Thursday, February 09, 2006

Is it possible that my mind is weaker than my idea of my mind?

Descartes offers an impressive proof for the existence of God that allows him an immense epistemological groundwork on which he can work; the argument follows perfectly from his system, and adds to the empowering, radical assertion that ideas in my mind need not resemble the objects outside my mind. The mind is officially free from external reality in the Cartesian system, in ways that the Aristotelian system cannot match.

But, at step (2) in his argument, I find a severe problem:

If something is the complete cause of something else, it must have at least as much formal reality as its effect.

That is to say, something that is merely a mode (e.g., an idea, color, shape, hardness, etc.) cannot bring a finite substance (e.g., my mind, your mind, a desk, a stone) into existence; something that is merely a mode does not have enough ontological status to cause a finite substance.

My problem, which could be completely inconsistent, is this:

is it the case that an idea is always merely a mode; that is, that an idea is always of a lesser ontological status than a finite substance?

I have variable premises, that I have not yet placed in any particular order, to work with this problem:

(1) It is not the case that ideas are always of lesser ontological status than finite substances. Rather, it is possible than an idea is ontologically stronger, or more real, than a finite substance in some cases.

(2) There are ideas that can become more than accidental to a given substance. E.g., it is not merely accidental that my idea of God corresponds to the formal reality of God.

(3) My knowledge of the existence of God depends upon my having an idea of God.

(4) I can have an idea of finite substance that is actually stronger via objective reality (Descartes' scale for ideas, corresponding to formal reality--which is mode, finite substance, infinite substance, in order or status from weakest to strongest, or most independent) than that corresponding finite substance in formal reality.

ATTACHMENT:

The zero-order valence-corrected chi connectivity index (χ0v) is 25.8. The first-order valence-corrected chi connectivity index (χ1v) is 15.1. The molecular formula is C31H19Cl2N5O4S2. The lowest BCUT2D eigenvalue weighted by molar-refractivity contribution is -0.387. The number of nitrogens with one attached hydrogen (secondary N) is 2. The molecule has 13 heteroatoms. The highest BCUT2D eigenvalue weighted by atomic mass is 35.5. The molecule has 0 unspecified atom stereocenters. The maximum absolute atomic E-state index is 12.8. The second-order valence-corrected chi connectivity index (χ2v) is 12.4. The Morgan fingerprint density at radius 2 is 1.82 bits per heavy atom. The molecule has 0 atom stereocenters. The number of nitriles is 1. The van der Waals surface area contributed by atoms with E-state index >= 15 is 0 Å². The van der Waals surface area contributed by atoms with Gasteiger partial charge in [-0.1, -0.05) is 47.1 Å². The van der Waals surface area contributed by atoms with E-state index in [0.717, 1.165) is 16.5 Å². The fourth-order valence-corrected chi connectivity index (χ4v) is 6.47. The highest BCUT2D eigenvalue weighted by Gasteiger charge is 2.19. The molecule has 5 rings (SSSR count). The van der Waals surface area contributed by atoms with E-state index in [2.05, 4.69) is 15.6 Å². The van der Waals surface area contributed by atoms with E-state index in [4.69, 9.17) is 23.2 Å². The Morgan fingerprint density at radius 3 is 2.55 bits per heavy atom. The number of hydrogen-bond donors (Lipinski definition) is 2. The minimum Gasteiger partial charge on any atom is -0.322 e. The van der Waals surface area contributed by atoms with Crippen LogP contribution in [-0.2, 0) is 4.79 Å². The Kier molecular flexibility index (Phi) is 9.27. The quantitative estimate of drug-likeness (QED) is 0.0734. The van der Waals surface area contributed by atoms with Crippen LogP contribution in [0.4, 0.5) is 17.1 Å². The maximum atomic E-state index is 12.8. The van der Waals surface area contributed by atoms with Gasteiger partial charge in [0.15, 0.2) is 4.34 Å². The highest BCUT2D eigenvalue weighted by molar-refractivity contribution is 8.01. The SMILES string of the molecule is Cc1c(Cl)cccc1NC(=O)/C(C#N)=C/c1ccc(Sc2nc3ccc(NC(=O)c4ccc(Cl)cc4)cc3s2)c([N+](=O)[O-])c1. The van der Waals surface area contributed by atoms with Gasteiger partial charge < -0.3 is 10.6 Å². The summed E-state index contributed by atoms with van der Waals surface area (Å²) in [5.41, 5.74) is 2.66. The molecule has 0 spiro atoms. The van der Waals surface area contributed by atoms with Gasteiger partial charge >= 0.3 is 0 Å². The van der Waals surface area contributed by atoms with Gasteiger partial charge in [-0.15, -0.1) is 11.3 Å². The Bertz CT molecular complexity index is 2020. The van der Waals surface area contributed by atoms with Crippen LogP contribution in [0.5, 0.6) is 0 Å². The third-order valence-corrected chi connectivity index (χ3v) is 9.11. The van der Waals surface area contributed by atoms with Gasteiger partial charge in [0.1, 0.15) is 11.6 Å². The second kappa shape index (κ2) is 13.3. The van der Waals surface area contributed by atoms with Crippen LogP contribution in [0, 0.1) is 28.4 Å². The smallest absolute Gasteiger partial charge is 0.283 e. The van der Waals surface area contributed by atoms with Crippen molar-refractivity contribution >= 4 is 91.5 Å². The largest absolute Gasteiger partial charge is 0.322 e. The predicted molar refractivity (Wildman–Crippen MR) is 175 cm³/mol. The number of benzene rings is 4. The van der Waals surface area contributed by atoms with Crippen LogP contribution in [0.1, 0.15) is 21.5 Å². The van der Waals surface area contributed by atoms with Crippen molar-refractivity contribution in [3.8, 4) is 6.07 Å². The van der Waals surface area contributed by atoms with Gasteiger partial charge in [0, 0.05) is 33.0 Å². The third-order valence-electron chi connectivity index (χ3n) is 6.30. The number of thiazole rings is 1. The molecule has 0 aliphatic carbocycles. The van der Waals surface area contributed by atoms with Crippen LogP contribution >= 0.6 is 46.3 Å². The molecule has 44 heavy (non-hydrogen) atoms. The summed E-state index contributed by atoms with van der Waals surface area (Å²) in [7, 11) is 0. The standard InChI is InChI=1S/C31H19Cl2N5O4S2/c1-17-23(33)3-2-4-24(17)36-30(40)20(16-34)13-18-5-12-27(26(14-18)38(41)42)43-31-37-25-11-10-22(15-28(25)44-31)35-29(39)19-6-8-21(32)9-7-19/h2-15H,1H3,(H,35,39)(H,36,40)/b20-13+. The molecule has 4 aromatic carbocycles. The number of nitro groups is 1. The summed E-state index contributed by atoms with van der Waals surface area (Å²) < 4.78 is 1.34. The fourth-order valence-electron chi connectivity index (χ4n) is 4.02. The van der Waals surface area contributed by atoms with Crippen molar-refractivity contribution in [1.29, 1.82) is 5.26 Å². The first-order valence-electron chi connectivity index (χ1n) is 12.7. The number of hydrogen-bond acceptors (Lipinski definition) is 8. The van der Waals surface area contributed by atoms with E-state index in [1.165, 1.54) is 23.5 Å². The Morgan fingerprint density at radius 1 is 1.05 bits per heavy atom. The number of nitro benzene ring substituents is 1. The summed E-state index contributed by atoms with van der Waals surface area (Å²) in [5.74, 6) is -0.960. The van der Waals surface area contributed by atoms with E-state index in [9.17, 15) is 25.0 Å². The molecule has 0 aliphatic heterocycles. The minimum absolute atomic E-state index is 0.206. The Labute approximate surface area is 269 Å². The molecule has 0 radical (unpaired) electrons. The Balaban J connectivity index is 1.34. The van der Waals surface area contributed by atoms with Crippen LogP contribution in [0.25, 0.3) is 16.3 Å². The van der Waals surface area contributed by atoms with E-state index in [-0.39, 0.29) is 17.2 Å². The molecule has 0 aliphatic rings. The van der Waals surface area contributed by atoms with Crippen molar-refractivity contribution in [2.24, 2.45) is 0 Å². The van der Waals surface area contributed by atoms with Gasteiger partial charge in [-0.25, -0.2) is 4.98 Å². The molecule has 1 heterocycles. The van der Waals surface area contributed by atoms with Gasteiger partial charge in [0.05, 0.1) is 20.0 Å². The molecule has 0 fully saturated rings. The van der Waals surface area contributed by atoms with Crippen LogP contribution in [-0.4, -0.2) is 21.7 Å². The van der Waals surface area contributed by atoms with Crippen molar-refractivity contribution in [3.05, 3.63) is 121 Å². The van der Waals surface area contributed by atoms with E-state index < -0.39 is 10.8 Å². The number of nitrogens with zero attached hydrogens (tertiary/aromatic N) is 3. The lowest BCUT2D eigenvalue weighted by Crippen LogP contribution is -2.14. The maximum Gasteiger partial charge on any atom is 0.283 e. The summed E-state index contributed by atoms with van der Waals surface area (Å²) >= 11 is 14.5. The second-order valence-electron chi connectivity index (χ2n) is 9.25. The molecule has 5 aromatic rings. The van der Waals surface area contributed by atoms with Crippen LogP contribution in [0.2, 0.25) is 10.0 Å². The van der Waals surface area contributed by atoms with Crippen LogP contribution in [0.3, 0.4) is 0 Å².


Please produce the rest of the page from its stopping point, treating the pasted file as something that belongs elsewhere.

(5) I can have an idea of my mind that is objectively stronger than my actual mind in formal reality, as finite substance.

But, remember P2 in Descartes' argument: If something is the complete cause of something else, it must have at least as much formal reality as its effect.

Here I am crossing signals with Descarts; his system does not allow for a mode (idea) to cause a finite substance (mind). But yet, I can envision that I have an idea of my mind (a mode) that is stronger than my actual mind (finite substance). Does this necessarily suggest a causal relationship is inverted?

The best conclusion I have is this: perhaps I cannot prove that a finite substance can be caused by a mode (e.g., my idea of mind cannot cause my mind). But, perhaps the causal relationship between levels of reality is not as sound as Descartes asserts; the mere thought that I can think of my mind in a manner that is stronger than my actual mind suggests that a corkscrew can be placed in Descartes' system...

I have another, maybe interesting, example: is it possible that an idea of community is stronger than the actual community that corresponds in formal reality? Is it the case that an idea of community can cause a community to come into existence? Am I merely using "idea" in a different sense than above?

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